Blog Wars, or "Why don't Y'all Get a Thread'?
Okay, there are a couple problems here. Iíve already refuted a couple of these points and concede on a lot of the rest - but it doesnít matter because the things I agree with donít prove your argument. So, a quick recap and then Iíll tackle it point by point:
My thesis is that the idea that numerous, diverse cultures all coming to the exact same conclusion is irrational. If culture is a major defining factor of morality then we should see at least a few outliers coming to the conclusion that murder (malicious killing of a human being) sans caveat (justification) is morally acceptable. We have agreed that no such cultures exist.
We have further agreed that not all cultures behave rationally or in their best self interest. If they did, your case would be made, but the fact that they donít supports my position.
That culture can influence moral behavior/ideology is not in dispute. That culture defines morality is. This shows influence, granted, but does not establish that morality is necessarily defined by culture. Anyone can claim the sun is blue. A culture could inexplicably conclude that the sun must be blue despite not appearing blue. The sun is not influenced by what we think about it, even if all our kids start drawing pictures of blue suns.Originally posted by Chris
But to your point, okay, multiple factors can influence cultural ideas. No prob there.
Iíll grant this - but now you need to establish those factors and show that the probability is indeed so low that the statistical improbability is overcome.Originally posted by Chris
OkayÖ ( Animal morality? Animals arenít moral actorsÖ)Originally posted by Chris
This is an individual factor, not a cultural one. I grant sane humans donít want to be killed - but that would also be true of not wanting to be killed by cars - so why donít we see streets lined with barriers to keep cars from accidentally running over people? If this is so overwhelming a factor we should see it just as strong in other areas. We do see self-preservation but we donít see every culture/society regarding personal safety as overriding. To get where you are going, we should see exactly that.Originally posted by Chris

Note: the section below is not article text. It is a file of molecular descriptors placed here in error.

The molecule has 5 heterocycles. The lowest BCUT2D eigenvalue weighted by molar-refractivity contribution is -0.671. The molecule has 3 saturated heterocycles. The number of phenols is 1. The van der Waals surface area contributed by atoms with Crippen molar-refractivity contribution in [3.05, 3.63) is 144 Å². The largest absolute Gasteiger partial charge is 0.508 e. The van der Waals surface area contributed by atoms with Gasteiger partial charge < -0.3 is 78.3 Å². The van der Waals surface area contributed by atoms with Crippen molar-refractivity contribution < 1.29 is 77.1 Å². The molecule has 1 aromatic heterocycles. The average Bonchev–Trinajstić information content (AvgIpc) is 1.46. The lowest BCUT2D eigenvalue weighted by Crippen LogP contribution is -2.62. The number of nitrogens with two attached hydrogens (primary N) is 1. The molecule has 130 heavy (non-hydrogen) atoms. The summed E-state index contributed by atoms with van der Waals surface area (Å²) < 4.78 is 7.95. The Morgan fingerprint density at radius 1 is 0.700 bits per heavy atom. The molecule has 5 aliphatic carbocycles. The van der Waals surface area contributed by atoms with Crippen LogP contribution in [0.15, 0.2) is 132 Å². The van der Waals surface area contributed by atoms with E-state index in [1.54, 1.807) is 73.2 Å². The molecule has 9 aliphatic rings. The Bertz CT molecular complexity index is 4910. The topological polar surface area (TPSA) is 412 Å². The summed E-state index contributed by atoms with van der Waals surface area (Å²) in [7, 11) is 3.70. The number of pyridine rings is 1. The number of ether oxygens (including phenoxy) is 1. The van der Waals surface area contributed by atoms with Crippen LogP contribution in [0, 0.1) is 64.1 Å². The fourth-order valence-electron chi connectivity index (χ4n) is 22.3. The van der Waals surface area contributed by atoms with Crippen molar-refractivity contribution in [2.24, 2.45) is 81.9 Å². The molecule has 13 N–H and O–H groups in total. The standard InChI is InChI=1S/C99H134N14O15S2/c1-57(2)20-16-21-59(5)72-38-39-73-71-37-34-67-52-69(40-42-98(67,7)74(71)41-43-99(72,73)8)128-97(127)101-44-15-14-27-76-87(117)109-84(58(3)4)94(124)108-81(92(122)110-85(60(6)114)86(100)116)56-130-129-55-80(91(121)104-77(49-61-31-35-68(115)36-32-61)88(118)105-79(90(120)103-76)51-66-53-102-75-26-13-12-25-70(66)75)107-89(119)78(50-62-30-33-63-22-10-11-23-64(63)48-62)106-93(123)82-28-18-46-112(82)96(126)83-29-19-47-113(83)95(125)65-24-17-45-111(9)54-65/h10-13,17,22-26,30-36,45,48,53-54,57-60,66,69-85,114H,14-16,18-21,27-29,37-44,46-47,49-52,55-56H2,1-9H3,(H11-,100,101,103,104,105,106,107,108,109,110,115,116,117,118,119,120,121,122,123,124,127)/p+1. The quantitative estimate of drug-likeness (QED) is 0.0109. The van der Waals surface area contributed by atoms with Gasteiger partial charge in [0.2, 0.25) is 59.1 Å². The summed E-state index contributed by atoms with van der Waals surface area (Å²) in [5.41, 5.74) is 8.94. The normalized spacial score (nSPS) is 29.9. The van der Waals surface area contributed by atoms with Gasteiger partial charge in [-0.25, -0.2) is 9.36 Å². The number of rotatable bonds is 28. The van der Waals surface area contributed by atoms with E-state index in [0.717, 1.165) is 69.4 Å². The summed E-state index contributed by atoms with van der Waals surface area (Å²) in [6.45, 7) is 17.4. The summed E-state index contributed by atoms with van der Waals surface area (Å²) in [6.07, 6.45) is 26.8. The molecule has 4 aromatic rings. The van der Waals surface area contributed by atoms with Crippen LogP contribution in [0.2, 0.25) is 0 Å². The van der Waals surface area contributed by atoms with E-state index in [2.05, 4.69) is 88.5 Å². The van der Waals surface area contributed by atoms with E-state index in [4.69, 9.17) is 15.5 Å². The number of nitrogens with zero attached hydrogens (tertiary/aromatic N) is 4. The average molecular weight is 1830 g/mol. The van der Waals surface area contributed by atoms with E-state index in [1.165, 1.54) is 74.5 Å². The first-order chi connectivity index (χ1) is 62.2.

Itís a non-issue for our purposes - you need something that makes the probability of a culture accepting murder overwhelmingly low. By your own admission this doesnít get us there and Iíd argue while it might decrease probability somewhat its counterpart, selfishness, cancels that out.Originally posted by Chris
And people kill loved ones all the time - in fact the likelihood in any murder is that the victim knew the killer and usually had a close or strong relationship with them. We humans can be hurt most deeply by our loved ones and are ironically more likely to kill a loved one than a stranger. This does not reduce the probability of murder being morally acceptable - it does the exact opposite.Originally posted by Chris
Um, Chris, I already disproved this. Societies presently exist and are sadly stable that tolerate murder. They do not do so sans caveat, thatís true, because sane human beings require justification for their acts - but my argument is that is because morality is objective. In a morally relative world justification should not be a psychological need - yet we see it in even the most murderous of cultures/societies.Originally posted by Chris
Iím pretty sure Chris accepts the same premise but for the viewing audience Ďjustificationí or Ďcaveatí in this instance is not necessarily the same thing as a legitimate justification. Most would accept self-defense as legit justification (and no, self defense isnít murder, itís just the easiest example) but would not accept stealing the victimís shoes as just cause.
This is your best argument and itís pretty good. But it rests on the false assumption that all cultures will act in their own best self -interest (that they will be rational). Nazi Germany self-destructed because it turned on a segment of its own population. The examples of repressive and oppressive cultures are numerous. Such cultures can be stable and survive long periods. They also use the repressed/persecuted elements as labor - often involved in agriculture. Can you think of a better way to poison people than to be harvesting and processing - even cooking - their food? Trust isnít what keeps the oppressors safe - terror is. So to can less discriminately murderous cultures develop along Ďmutual self-interestsí to either police laborers or insulate themselves. Yes, it means subcultures develop but virtually all cultures have subcultures so that isnít a problem for my argument.Originally posted by Chris
I grant that in a rational society this factor does indeed reduce the probability of murder being regarded as acceptable - but since my contention all along has been that most cultures would not regard murder as acceptable even in a morally relative world this does not defeat my argument. I do not agree that this would reduce the probability sufficiently low such that we would see no outliers - I explained why above.
This is demonstrably false - South America. Surprisingly stable, yet volatile and with astronomically high murder/violence rates.Originally posted by Chris
Granted, but again it really doesnít reduce the probability that much.Originally posted by Chris
Even with the points Iíve granted would reduce the probability combined, there is not enough here to reduce probability that low given that we see counter examples in most of those cases. Granted they arenít perfect (they all function with caveat) but they donít need to be. You now need to show why caveat would affect the probabilities sufficiently - otherwise, the counter examples disprove the points and thereby the thesis.